1 September 2011

A Cuban Experience

Cuba, April 2008 (Varadero, Part III)

To maximize this Cuban experience, I'll have to ask that you leave the mesmerizing beaches of Varadero where I left you in Part II, just for a minute, while I share these less adventurous bits of information with you.

The currency in Cuba is the CUC (Cuban Convertible Pesos or ‘tourist pesos’). You can only purchase them once you get there (there are lots of conversion websites for you to search on Google if you're interested in knowing the exchange rate).  The rates did vary every day (slightly) but we were lucky enough that our resort did the exchange on site. 
 
Feel like getting out?  Cuba is incredibly safe.  Taxis are very cheap and very efficient and there's also Double-Decked tour buses that make several stops along the Varadero peninsula (for really cheap).


And after it was too late for me to check this place out, I did learn of Calle 64 in town.  It's the disco where everyone, vacationers and locals, meet in Varadero for music, cervezas (at a cost, because it's not all-inclusive once you leave resort) and dancing (open every night for your entertainment...or so I'm told). *sigh*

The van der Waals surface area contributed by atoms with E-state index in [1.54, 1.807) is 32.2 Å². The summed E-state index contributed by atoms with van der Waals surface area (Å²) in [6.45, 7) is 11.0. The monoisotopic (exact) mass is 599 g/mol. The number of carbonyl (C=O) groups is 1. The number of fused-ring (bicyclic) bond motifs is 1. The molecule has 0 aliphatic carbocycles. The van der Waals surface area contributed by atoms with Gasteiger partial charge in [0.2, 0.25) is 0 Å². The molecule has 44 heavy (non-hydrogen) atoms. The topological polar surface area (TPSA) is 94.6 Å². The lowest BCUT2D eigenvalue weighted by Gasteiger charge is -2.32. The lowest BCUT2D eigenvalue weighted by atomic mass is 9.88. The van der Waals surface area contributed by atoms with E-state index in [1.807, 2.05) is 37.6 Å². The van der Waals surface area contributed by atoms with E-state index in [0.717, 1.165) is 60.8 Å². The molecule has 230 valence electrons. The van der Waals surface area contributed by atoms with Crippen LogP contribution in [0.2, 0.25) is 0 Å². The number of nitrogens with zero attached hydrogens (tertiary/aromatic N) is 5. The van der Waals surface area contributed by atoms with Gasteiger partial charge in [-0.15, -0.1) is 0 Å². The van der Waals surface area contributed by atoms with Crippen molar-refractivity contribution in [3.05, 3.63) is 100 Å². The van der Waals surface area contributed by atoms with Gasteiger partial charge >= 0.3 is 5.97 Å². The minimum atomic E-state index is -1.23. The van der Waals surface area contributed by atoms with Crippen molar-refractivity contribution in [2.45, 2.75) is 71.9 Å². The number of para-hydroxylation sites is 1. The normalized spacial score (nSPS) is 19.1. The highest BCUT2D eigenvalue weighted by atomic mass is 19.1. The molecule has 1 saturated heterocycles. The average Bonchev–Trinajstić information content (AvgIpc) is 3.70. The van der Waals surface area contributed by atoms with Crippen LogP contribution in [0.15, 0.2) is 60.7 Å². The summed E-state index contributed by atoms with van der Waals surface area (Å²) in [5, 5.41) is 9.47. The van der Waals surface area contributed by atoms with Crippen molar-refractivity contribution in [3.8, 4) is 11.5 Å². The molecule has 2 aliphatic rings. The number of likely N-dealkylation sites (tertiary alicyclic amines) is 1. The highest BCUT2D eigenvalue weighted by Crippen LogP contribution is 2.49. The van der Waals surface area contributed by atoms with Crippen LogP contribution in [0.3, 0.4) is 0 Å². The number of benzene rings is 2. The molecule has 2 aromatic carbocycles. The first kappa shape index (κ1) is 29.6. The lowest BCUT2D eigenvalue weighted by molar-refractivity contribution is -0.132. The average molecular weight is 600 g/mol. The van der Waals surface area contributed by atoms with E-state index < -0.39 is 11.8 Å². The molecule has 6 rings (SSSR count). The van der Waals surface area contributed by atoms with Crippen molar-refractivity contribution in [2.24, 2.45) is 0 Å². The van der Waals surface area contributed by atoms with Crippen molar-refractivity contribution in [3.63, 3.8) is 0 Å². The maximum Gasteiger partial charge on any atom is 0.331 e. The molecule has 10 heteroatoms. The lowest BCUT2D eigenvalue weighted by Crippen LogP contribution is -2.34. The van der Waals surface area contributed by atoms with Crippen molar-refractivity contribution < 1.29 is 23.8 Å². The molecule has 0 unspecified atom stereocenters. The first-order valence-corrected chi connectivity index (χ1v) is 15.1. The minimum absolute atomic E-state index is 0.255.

As part of our trip, we had to make a one day trip to visit five other resorts.  This one day adventure to the Melia chain of accommodations was absolutely incredible.  We saw Cuba's only golf course, took the "tram train" between three resorts (it's a free trolley service for those staying in the Melia family of close proximity), tried fresh coconut, ate lunch with the nicest guy at the Tryp resort (his name started with"Y" but I couldn't pronounce it, he was super nice and so informative) and listened to numerous live bands playing authentic Cuban music.   Just like this one...

video
Here's a little Cuban Flavour for you :) 

After visiting the final resort (Paradisus Princesa del Mar), I vowed that should I ever marry, Cuba would be the place we honeymoon -everything about this place is romantic!  Then top it off with a five star spa-cation!? Yes, why wouldn't you? In my opinion, every couple needs to visit "postcard Cuba" for starting (or rekindling) their love.

Of the many things that I learned, I'm still astonished that males (optional for women) had to join the military for 2 years at the age of 18 and that everyone in Cuba could attend university (everyone was so well educated). Most would choose tourism studies and languages over degrees for medical doctors (this would pay the same upon completion, but doctors wouldn't receive gratuities, crazy eh?). 

And for the first time in history, Cubans would just now be able to vacation and stay in the same hotels and resorts as those visiting from all over the world (except for residents of the United States, who unfortunately still aren't permitted to visit as history will tell you) had been enjoying for years and years.